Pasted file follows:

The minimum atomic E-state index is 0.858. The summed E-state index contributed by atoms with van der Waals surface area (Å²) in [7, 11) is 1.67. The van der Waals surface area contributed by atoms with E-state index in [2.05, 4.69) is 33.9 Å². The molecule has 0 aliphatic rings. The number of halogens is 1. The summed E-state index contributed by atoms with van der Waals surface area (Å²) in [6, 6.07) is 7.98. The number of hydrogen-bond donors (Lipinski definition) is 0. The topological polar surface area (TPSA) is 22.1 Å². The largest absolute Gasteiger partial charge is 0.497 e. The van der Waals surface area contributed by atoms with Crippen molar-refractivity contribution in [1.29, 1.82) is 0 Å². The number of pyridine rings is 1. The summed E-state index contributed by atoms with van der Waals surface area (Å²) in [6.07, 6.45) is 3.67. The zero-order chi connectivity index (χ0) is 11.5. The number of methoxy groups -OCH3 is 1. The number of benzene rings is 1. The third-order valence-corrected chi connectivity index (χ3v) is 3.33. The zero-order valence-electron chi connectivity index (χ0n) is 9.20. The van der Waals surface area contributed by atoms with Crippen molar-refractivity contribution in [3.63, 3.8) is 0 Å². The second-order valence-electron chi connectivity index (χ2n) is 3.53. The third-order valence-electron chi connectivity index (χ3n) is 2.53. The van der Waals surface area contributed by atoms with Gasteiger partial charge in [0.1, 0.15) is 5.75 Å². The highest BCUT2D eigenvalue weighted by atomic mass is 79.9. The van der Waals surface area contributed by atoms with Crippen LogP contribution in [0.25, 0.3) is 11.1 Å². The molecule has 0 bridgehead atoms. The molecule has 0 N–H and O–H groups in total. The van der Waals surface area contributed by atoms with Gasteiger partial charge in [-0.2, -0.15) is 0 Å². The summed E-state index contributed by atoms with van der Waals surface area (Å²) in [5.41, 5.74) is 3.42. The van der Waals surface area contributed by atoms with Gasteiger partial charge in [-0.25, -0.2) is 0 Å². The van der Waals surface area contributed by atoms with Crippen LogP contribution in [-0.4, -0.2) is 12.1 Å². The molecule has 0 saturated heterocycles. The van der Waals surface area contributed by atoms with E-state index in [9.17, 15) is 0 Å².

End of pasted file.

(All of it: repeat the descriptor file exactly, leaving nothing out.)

The minimum atomic E-state index is 0.858. The summed E-state index contributed by atoms with van der Waals surface area (Å²) in [7, 11) is 1.67. The van der Waals surface area contributed by atoms with E-state index in [2.05, 4.69) is 33.9 Å². The molecule has 0 aliphatic rings. The number of halogens is 1. The summed E-state index contributed by atoms with van der Waals surface area (Å²) in [6, 6.07) is 7.98. The number of hydrogen-bond donors (Lipinski definition) is 0. The topological polar surface area (TPSA) is 22.1 Å². The largest absolute Gasteiger partial charge is 0.497 e. The van der Waals surface area contributed by atoms with Crippen molar-refractivity contribution in [1.29, 1.82) is 0 Å². The number of pyridine rings is 1. The summed E-state index contributed by atoms with van der Waals surface area (Å²) in [6.07, 6.45) is 3.67. The zero-order chi connectivity index (χ0) is 11.5. The number of methoxy groups -OCH3 is 1. The number of benzene rings is 1. The third-order valence-corrected chi connectivity index (χ3v) is 3.33. The zero-order valence-electron chi connectivity index (χ0n) is 9.20. The van der Waals surface area contributed by atoms with Crippen molar-refractivity contribution in [3.63, 3.8) is 0 Å². The second-order valence-electron chi connectivity index (χ2n) is 3.53. The third-order valence-electron chi connectivity index (χ3n) is 2.53. The van der Waals surface area contributed by atoms with Gasteiger partial charge in [0.1, 0.15) is 5.75 Å². The highest BCUT2D eigenvalue weighted by atomic mass is 79.9. The van der Waals surface area contributed by atoms with Crippen LogP contribution in [0.25, 0.3) is 11.1 Å². The molecule has 0 bridgehead atoms. The molecule has 0 N–H and O–H groups in total. The van der Waals surface area contributed by atoms with Gasteiger partial charge in [-0.2, -0.15) is 0 Å². The summed E-state index contributed by atoms with van der Waals surface area (Å²) in [5.41, 5.74) is 3.42. The van der Waals surface area contributed by atoms with Gasteiger partial charge in [-0.25, -0.2) is 0 Å². The van der Waals surface area contributed by atoms with Crippen LogP contribution in [-0.4, -0.2) is 12.1 Å². The molecule has 0 saturated heterocycles. The van der Waals surface area contributed by atoms with E-state index in [9.17, 15) is 0 Å².